The Challenges With Traditional Water Softner Options

The vast majority of people in the United States live in homes that have hard water. Hard water is so named because of elevated levels of calcium and magnesium in the water. The minerals occur in the water by contact with calcium and magnesium in rocks and soil as the water passes through different levels in the soil.

To counteract hard water, water softener systems have been developed. These are actually relatively simple devices that use the exchange of those “hard” molecules of calcium and magnesium with the “soft” ions of sodium. This process requires constant rejuvenation of the brine solution, a process known as regeneration.

Regenerating Issues

Most of the new types of water softener models use an automatic regeneration system. This allows the system to flush out the system with fresh water and remove the existing brine solution based on days, time or volume of water through the system.

The result of this flushing out of the system is that relatively large amounts of the brine are released into the public sewage systems and through treatment plants. This can lead to problems with the sewage system and high chloride levels in waste water.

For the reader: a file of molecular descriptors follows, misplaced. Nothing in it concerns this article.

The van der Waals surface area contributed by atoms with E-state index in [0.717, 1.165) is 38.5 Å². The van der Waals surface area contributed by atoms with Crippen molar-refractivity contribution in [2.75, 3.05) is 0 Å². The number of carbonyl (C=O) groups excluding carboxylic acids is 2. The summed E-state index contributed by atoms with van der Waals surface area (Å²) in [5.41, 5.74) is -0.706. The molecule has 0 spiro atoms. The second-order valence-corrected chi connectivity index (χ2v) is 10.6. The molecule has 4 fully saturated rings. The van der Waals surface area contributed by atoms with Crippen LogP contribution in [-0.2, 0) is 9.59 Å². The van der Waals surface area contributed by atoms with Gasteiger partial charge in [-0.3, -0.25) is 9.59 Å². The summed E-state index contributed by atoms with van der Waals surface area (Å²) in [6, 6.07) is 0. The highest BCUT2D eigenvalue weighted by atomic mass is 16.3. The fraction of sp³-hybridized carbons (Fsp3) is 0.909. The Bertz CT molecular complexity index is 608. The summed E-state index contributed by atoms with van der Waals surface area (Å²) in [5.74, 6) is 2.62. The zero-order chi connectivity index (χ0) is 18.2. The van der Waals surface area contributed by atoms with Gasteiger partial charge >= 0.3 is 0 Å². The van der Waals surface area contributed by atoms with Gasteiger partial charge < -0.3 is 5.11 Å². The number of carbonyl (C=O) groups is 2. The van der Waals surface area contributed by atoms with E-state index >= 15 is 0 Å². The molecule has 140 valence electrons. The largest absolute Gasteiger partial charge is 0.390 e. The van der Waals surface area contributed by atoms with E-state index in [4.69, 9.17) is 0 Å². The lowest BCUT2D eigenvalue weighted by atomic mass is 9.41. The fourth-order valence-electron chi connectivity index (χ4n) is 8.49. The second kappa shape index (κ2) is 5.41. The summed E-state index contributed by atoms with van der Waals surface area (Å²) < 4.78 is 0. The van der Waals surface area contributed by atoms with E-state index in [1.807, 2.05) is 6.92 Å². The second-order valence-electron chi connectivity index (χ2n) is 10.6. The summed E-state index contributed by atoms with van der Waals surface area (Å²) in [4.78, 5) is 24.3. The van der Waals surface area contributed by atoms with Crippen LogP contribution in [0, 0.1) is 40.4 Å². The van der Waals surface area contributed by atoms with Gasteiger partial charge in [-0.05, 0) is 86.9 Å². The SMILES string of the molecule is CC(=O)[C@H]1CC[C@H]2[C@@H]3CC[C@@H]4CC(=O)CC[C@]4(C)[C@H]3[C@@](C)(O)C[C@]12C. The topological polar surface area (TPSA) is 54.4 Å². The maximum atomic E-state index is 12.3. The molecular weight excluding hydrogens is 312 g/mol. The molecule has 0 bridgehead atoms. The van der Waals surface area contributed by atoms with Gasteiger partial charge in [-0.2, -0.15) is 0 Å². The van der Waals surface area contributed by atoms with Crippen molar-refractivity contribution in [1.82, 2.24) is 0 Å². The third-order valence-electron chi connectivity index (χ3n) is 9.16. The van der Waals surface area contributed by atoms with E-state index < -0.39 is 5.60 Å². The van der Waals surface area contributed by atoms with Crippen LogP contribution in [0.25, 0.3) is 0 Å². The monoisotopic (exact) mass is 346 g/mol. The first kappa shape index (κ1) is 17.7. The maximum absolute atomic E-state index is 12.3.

New efforts at the municipal level or the state level restrict the use of water softeners that are discharging into sewer systems. This can create problems for homeowners or commercial property owners in maintaining their systems.

Cost and Concerns

While a water softener is not the most expensive purchase a homeowner will need to make, it is also not a single purchase. As long as the system is in use, there will be a demand for salt, and most of the systems will need to be changed out every 10 years, often more frequently in areas with very hard water.

Additionally, for those on restricted sodium diets, the slight increase in sodium levels in the water can be problematic. To avoid this issue some people select systems using potassium chloride rather than salt, but these are considerably more expensive. Alternatively, the drinking water can be treated through a separate filtering system, literally doubling the water treatment in the home.

The Alternative

There is new technology that can replace an old traditional style of water softener with a simple system that will last up to 25 years, requires no salt, needs no maintenance and simply mounts on your wall.

This not only provides soft water on demand, but it also limits the additional sodium in the water and the ongoing cost of a traditional softener system. Using electrical waves, these systems are truly revolutionary and are changing the face of water softening in a very positive and environmentally friendly way.

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